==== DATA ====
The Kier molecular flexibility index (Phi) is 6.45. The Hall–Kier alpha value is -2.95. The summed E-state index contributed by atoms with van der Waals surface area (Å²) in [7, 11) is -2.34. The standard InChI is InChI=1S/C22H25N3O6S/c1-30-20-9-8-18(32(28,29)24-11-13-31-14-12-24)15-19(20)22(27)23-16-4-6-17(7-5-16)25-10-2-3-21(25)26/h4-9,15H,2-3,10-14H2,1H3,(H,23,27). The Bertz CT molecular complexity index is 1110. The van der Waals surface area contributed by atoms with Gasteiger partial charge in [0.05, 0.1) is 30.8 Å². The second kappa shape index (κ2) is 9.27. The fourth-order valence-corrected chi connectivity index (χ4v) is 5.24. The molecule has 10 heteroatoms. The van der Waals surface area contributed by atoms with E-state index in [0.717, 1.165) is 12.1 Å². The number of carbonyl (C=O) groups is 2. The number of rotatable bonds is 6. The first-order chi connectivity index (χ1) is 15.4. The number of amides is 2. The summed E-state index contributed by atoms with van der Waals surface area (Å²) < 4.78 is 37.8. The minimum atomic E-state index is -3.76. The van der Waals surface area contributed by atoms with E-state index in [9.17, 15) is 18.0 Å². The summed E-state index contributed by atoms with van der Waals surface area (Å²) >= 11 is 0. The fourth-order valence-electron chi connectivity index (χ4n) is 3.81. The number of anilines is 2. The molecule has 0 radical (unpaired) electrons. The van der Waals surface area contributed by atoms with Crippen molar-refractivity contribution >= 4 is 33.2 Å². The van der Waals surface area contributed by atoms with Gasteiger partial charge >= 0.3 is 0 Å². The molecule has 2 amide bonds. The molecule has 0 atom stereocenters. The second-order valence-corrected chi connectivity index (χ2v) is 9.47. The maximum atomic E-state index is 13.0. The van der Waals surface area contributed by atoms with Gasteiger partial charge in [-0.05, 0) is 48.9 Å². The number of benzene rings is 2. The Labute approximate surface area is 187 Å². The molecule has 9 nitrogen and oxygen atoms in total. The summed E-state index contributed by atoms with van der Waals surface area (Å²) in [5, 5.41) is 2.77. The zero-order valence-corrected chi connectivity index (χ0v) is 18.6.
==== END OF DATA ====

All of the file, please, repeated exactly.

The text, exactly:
The Kier molecular flexibility index (Phi) is 6.45. The Hall–Kier alpha value is -2.95. The summed E-state index contributed by atoms with van der Waals surface area (Å²) in [7, 11) is -2.34. The standard InChI is InChI=1S/C22H25N3O6S/c1-30-20-9-8-18(32(28,29)24-11-13-31-14-12-24)15-19(20)22(27)23-16-4-6-17(7-5-16)25-10-2-3-21(25)26/h4-9,15H,2-3,10-14H2,1H3,(H,23,27). The Bertz CT molecular complexity index is 1110. The van der Waals surface area contributed by atoms with Gasteiger partial charge in [0.05, 0.1) is 30.8 Å². The second kappa shape index (κ2) is 9.27. The fourth-order valence-corrected chi connectivity index (χ4v) is 5.24. The molecule has 10 heteroatoms. The van der Waals surface area contributed by atoms with E-state index in [0.717, 1.165) is 12.1 Å². The number of carbonyl (C=O) groups is 2. The number of rotatable bonds is 6. The first-order chi connectivity index (χ1) is 15.4. The number of amides is 2. The summed E-state index contributed by atoms with van der Waals surface area (Å²) < 4.78 is 37.8. The minimum atomic E-state index is -3.76. The van der Waals surface area contributed by atoms with E-state index in [9.17, 15) is 18.0 Å². The summed E-state index contributed by atoms with van der Waals surface area (Å²) >= 11 is 0. The fourth-order valence-electron chi connectivity index (χ4n) is 3.81. The number of anilines is 2. The molecule has 0 radical (unpaired) electrons. The van der Waals surface area contributed by atoms with Crippen molar-refractivity contribution >= 4 is 33.2 Å². The van der Waals surface area contributed by atoms with Gasteiger partial charge >= 0.3 is 0 Å². The molecule has 2 amide bonds. The molecule has 0 atom stereocenters. The second-order valence-corrected chi connectivity index (χ2v) is 9.47. The maximum atomic E-state index is 13.0. The van der Waals surface area contributed by atoms with Gasteiger partial charge in [-0.05, 0) is 48.9 Å². The number of benzene rings is 2. The Labute approximate surface area is 187 Å². The molecule has 9 nitrogen and oxygen atoms in total. The summed E-state index contributed by atoms with van der Waals surface area (Å²) in [5, 5.41) is 2.77. The zero-order valence-corrected chi connectivity index (χ0v) is 18.6.